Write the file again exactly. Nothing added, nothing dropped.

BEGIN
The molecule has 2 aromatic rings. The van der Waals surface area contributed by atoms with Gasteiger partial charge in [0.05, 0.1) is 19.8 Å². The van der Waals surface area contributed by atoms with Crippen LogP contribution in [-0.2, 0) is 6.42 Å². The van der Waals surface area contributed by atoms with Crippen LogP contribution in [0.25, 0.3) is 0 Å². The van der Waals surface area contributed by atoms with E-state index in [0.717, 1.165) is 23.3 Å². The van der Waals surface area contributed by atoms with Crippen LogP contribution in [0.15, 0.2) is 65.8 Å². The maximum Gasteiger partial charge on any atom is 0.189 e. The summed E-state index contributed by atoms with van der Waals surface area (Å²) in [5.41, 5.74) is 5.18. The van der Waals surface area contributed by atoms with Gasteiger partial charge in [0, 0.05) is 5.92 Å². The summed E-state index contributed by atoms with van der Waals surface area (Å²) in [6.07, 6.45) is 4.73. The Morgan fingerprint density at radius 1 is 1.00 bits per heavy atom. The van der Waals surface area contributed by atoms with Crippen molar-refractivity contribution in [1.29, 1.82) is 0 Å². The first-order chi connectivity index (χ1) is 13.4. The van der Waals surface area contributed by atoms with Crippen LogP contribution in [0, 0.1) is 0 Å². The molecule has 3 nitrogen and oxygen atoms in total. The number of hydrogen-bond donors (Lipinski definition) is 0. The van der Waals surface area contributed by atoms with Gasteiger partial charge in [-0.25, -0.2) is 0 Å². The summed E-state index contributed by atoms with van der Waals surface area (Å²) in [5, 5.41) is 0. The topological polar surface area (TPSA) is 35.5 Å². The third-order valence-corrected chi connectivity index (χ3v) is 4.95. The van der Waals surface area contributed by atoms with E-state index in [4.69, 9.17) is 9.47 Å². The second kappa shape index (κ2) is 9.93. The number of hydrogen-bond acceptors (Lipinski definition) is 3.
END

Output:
The molecule has 2 aromatic rings. The van der Waals surface area contributed by atoms with Gasteiger partial charge in [0.05, 0.1) is 19.8 Å². The van der Waals surface area contributed by atoms with Crippen LogP contribution in [-0.2, 0) is 6.42 Å². The van der Waals surface area contributed by atoms with Crippen LogP contribution in [0.25, 0.3) is 0 Å². The van der Waals surface area contributed by atoms with E-state index in [0.717, 1.165) is 23.3 Å². The van der Waals surface area contributed by atoms with Crippen LogP contribution in [0.15, 0.2) is 65.8 Å². The maximum Gasteiger partial charge on any atom is 0.189 e. The summed E-state index contributed by atoms with van der Waals surface area (Å²) in [5.41, 5.74) is 5.18. The van der Waals surface area contributed by atoms with Gasteiger partial charge in [0, 0.05) is 5.92 Å². The summed E-state index contributed by atoms with van der Waals surface area (Å²) in [6.07, 6.45) is 4.73. The Morgan fingerprint density at radius 1 is 1.00 bits per heavy atom. The van der Waals surface area contributed by atoms with Crippen molar-refractivity contribution in [1.29, 1.82) is 0 Å². The first-order chi connectivity index (χ1) is 13.4. The van der Waals surface area contributed by atoms with Crippen LogP contribution in [0, 0.1) is 0 Å². The molecule has 3 nitrogen and oxygen atoms in total. The number of hydrogen-bond donors (Lipinski definition) is 0. The van der Waals surface area contributed by atoms with Gasteiger partial charge in [-0.25, -0.2) is 0 Å². The summed E-state index contributed by atoms with van der Waals surface area (Å²) in [5, 5.41) is 0. The topological polar surface area (TPSA) is 35.5 Å². The third-order valence-corrected chi connectivity index (χ3v) is 4.95. The van der Waals surface area contributed by atoms with E-state index in [4.69, 9.17) is 9.47 Å². The second kappa shape index (κ2) is 9.93. The number of hydrogen-bond acceptors (Lipinski definition) is 3.